B.C. court OKs defamation appeal by farmed salmon activist

By

James Wright, Senior Editor

Published on
February 18, 2009

The British Columbia Court of Appeals has ordered a new trial against farmed salmon activist Don Staniford, who was sued in 2005 by an aquaculture company for defamation and later ordered to pay damages and legal fees.

A new trial was made possible after the Supreme Court of Canada last year modified its test for fair comment as a defense to defamation claims, which retroactively places the original trial judge's ruling in error.

In 2005 Staniford represented Friends of Clayoquot Sound when he issued two press releases that claimed Creative Salmon was using the antifungal malachite green at its chinook (king) salmon farm in Tofino, B.C. Creative Salmon, which had claimed that its fish were free of chemicals, sued Staniford for defamation and in January 2007 was awarded CDN 10,000 (USD 8,006; EUR 6,283) in general damages and CDN 5,000 (USD 4,001; EUR 3,140) for aggravated damages; Staniford was also ordered to pay CDN 70,000 (USD 56,024; EUR 43,971) in legal fees.

Staniford, who is now the European representative for the Pure Salmon Campaign of Washington, D.C., did not return calls or e-mails seeking comment. His appeal hearing took place in December.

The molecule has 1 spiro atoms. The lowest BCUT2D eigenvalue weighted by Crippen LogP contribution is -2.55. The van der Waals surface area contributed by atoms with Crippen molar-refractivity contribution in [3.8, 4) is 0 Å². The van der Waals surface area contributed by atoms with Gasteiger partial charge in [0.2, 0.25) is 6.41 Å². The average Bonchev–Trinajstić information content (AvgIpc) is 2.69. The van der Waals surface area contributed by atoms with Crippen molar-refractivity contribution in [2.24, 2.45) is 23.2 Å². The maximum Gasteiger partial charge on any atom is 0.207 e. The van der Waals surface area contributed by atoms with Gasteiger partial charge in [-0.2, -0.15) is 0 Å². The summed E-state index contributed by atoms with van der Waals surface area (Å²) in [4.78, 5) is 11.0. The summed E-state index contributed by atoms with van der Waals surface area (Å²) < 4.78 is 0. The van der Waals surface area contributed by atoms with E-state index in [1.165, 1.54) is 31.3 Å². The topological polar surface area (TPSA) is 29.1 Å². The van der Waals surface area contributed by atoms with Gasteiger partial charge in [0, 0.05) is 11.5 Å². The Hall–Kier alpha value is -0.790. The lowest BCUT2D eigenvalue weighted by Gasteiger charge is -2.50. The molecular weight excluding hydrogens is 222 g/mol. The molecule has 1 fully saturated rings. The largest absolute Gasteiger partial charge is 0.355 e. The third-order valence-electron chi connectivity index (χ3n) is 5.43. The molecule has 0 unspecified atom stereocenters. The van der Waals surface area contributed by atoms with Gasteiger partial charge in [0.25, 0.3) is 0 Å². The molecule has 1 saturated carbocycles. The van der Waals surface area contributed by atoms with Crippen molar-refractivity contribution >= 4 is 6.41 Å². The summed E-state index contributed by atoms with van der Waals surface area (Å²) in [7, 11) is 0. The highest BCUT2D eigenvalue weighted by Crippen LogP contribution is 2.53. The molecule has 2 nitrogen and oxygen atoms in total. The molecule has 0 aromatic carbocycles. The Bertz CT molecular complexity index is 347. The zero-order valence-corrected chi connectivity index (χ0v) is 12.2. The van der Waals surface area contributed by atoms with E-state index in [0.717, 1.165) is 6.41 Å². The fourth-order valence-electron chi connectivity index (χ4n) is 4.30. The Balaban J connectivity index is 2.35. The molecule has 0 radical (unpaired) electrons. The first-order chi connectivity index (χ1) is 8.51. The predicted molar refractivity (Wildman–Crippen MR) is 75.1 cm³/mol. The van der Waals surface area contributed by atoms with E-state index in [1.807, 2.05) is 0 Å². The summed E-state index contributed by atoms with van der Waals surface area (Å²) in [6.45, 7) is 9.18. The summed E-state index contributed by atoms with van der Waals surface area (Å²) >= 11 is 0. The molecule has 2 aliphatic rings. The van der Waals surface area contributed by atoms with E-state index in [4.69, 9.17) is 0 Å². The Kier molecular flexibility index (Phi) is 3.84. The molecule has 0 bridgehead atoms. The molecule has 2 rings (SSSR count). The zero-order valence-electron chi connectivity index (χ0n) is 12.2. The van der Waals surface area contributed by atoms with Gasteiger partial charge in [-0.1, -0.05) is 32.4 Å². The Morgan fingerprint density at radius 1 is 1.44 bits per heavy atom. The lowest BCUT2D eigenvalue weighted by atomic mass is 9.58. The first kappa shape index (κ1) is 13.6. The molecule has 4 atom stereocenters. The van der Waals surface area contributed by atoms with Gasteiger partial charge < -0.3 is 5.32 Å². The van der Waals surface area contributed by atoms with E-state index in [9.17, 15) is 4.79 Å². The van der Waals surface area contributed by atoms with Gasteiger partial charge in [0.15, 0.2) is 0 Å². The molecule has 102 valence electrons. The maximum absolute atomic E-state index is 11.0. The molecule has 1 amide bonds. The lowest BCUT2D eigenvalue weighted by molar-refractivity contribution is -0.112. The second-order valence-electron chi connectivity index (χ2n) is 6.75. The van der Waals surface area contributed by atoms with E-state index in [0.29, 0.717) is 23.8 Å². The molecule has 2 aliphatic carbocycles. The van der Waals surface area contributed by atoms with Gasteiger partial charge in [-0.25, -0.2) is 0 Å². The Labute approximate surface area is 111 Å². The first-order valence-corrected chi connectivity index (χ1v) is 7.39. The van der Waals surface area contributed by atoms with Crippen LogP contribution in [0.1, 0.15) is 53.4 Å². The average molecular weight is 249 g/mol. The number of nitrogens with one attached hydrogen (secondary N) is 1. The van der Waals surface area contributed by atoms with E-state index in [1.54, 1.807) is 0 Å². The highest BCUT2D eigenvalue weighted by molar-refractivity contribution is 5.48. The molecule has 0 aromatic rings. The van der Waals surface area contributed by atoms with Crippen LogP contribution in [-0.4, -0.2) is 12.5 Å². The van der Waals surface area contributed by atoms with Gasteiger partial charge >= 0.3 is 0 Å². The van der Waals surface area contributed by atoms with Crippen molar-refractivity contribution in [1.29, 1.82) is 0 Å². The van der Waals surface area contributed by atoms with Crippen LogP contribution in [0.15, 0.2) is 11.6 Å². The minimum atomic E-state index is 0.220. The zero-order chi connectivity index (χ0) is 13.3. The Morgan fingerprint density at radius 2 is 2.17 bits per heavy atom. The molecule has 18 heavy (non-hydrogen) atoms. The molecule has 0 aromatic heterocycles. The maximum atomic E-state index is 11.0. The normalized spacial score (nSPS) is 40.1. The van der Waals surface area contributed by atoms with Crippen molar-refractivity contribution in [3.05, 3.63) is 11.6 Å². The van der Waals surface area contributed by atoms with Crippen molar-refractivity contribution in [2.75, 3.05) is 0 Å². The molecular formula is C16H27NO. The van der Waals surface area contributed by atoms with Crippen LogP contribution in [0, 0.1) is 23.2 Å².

Tim Rundle, GM of Creative Salmon, said on Wednesday that he was not sure how the company would proceed, adding that another trial would be a big undertaking for the small company. Creative Salmon produces about 1,500 metric tons of king salmon annually.

In his decision, Justice David Tysoe wrote that the trial judge applied the wrong test for fair comment during the original trial. Canada's Supreme Court has since redefined fair comment in a libel case filed by activist Kari Simpson against broadcaster Rafe Mair and his then-employer, WIC Radio Ltd. Mair, a "shock jock" radio host who used controversial language and characterizations regarding Surrey activist Simpson and her complaints about a gay teacher, won the controversial case.

According to the new law, fair comment must be a matter of public interest; be based on fact; be recognizable as comment; and meet the test that anyone of fair mind could express the opinion based on proven facts. Fair comment no longer entails a defendant to satisfy "subjective honest belief," which the trial judge required. Tysoe ruled that Staniford could not rely on the fair comment defense because the first news release contained false statements.

Creative Salmon's claims against Staniford have not been dismissed; the Court of Appeal concluded that a trial judge would have to find malice on the part of Staniford.

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